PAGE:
Grief During the Holidays

When you’ve lost someone, the holidays can be a very challenging time. Below, we answer your questions about how to navigate them.


Q: I recently lost my aunt, who was like a mother to me. She had terminal cancer, and it wasn’t a surprise, but I’m still extremely sad and don’t know how to get through the holidays without her. Can you recommend some ways to cope?

A: Even when you are expecting someone’s death, when it comes to pass it can still be a bit of a shock and quite upsetting – and the holidays only exacerbate this. But there are some things you can do to cope better with your loss including:

  • Allow yourself to feel your sadness. If you want to cry, cry. Expressing your grief is part of the healing process. Don’t judge yourself.
  • Make time to be with others. While part of the grieving process is a solo act, it is important not to isolate yourself, particularly during the holidays. So, make an extra effort to meet with friends occasionally, if even for a short amount of time. Also, consider joining a local bereavement group. Often places of worship offer bereavement groups.
  • Be gentle with yourself.
  • Don’t do more than you can handle. During the holidays, this may mean you don’t attend every holiday party you’re invited to. And for the get-togethers you do manage to attend, you don’t need to stay long. Allow yourself a wide berth this year; this is not the time to “push” yourself.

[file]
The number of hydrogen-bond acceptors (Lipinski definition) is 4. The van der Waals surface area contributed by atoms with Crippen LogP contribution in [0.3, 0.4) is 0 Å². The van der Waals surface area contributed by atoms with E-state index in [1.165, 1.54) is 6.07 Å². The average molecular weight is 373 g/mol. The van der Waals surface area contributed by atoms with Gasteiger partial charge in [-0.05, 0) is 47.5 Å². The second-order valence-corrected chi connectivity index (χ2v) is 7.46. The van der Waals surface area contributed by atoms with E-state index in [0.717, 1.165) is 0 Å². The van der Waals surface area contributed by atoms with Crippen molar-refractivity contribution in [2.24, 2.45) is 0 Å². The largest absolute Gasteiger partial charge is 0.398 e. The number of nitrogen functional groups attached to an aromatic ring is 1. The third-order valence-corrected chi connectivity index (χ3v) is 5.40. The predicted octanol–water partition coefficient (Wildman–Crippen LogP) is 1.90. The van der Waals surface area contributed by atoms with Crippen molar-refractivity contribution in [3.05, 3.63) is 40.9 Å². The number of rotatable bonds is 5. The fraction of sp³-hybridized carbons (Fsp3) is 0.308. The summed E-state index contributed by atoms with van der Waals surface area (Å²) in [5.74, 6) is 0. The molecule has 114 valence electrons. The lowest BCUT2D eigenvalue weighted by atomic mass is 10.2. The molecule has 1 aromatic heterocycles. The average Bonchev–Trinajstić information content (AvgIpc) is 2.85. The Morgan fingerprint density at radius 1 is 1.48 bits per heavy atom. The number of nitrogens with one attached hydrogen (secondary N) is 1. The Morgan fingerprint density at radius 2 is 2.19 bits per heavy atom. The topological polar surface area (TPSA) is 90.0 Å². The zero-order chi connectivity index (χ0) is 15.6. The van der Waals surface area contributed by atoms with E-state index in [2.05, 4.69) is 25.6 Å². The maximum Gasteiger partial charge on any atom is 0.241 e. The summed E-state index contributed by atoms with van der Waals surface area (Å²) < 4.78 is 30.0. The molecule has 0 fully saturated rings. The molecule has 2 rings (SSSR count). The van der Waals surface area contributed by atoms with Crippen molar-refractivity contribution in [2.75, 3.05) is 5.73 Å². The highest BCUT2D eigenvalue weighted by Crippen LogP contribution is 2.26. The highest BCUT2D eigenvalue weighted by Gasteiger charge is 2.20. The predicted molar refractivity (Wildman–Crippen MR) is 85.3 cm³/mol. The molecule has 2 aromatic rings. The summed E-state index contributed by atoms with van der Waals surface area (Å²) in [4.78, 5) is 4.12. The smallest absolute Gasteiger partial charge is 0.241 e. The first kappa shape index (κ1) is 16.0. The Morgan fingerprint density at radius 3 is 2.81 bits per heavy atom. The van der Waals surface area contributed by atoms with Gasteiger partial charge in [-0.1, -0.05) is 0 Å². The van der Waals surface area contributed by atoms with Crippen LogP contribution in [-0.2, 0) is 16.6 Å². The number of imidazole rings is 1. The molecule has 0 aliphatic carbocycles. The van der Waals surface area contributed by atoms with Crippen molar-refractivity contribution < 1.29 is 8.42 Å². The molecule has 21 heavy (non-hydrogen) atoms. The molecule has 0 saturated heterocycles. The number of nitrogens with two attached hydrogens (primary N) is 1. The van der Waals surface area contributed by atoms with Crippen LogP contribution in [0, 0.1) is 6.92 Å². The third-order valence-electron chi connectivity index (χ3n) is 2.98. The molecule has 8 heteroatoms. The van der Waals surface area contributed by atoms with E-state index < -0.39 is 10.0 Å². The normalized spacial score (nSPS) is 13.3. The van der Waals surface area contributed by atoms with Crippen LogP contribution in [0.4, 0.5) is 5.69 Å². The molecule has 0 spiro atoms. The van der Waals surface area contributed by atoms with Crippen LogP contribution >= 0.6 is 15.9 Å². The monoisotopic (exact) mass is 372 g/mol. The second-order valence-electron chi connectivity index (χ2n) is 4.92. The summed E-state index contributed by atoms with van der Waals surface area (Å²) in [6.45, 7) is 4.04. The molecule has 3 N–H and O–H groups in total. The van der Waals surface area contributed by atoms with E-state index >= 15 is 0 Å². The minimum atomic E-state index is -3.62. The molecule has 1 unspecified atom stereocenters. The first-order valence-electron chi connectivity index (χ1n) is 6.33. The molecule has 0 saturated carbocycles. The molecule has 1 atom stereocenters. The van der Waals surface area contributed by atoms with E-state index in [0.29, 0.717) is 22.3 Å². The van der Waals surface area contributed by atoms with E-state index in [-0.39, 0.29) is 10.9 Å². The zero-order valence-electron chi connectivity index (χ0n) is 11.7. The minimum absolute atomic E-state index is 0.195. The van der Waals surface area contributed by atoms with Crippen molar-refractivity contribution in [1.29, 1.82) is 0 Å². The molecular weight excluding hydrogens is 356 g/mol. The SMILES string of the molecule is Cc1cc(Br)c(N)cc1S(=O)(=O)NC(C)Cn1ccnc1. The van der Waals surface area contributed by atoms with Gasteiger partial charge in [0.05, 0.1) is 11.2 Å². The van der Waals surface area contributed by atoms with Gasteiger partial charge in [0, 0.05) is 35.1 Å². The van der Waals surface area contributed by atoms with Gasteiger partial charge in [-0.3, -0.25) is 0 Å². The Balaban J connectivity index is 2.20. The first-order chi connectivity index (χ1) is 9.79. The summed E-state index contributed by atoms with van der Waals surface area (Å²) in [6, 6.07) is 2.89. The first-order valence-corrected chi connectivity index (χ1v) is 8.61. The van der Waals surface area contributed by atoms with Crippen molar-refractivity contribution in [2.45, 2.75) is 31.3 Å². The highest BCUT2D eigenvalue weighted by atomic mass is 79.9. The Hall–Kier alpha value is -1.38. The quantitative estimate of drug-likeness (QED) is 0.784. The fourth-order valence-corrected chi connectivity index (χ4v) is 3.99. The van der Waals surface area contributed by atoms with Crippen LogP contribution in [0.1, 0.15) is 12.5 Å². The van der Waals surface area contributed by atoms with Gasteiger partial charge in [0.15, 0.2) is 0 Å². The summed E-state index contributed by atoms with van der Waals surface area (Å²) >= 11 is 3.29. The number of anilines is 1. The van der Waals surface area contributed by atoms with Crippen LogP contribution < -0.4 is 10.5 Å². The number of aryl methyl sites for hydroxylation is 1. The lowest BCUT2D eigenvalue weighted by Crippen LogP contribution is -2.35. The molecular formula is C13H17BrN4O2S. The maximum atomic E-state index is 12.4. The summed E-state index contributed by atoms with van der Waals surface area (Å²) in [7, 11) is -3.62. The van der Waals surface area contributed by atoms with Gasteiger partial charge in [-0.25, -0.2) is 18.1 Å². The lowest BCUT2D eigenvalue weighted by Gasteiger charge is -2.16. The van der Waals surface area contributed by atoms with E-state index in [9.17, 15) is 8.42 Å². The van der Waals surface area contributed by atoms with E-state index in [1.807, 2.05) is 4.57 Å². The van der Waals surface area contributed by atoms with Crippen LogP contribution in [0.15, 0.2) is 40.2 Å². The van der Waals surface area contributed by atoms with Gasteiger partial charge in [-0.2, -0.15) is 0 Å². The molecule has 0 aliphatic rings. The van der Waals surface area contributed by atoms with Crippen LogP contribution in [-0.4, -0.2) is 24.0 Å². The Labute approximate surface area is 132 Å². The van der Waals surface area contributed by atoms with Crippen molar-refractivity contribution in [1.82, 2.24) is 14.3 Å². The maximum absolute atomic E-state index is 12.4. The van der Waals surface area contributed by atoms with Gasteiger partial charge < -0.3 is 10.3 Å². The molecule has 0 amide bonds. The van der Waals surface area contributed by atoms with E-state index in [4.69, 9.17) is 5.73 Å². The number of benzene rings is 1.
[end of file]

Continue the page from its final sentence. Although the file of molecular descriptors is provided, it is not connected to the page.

• When you exercise you release endorphins, your brain’s feel-good neurotransmitters. If you’re up for it, go for a jog or take a yoga class. But if you don’t feel like wandering far from home, simply take a nice walk around your house or apartment building – even 15 minutes will do you good. (And try to do this at least three times a week.)
  • If you’re going to drink alcohol, be sure to drink in moderation. Imbibing during the holidays is very popular, but alcohol is a depressant, so watch your intake.
  • Even if you don’t usually journal, putting pen to paper is a cathartic way to express your range of emotions.
  • Take an Epsom salt bath, which is known for reducing stress physically and mentally.


Q: I lost a loved one six months ago. I’m still incredibly sad, but part of me wants to start going out again, especially now that it’s the holidays. But I also feel guilty. Is it wrong for me to celebrate, even a little, so soon after my friend’s death?

A: Guilt is actually a very common feeling after a loved one passes away, but you shouldn’t feel guilty at all for wanting to celebrate the holidays. It is a way to bring back some normalcy to your life, and very life-affirming, which is ultimately the key to getting through your grief long-term – a very healthy goal to have.


Q: Are grieving patterns affected by age?

A: Yes. A person’s age and level of emotional development will affect the way they grieve.

  • Children younger than age 2 may refuse to talk and may be generally irritable.
  • Children between the ages of 2 and 5 may develop eating, sleeping, or toileting and bed-wetting problems.
  • Children younger than age 7 usually perceive death as separation. They may feel abandoned and scared, and they may fear being alone or leaving people they love.
  • Children between the ages of 7 and 12 often perceive death as a threat to their personal safety. They tend to fear that they will die also and may try to protect themselves from death. Children in this age group need to be reassured that they are not responsible for the death they are grieving.
  • Teens perceive death much like adults do. However, they may express their feelings in dramatic or unexpected ways.


This information is for educational purposes. Please consult your physician for any medical issues. For more information about VNA services, call 321-752-7550 or visit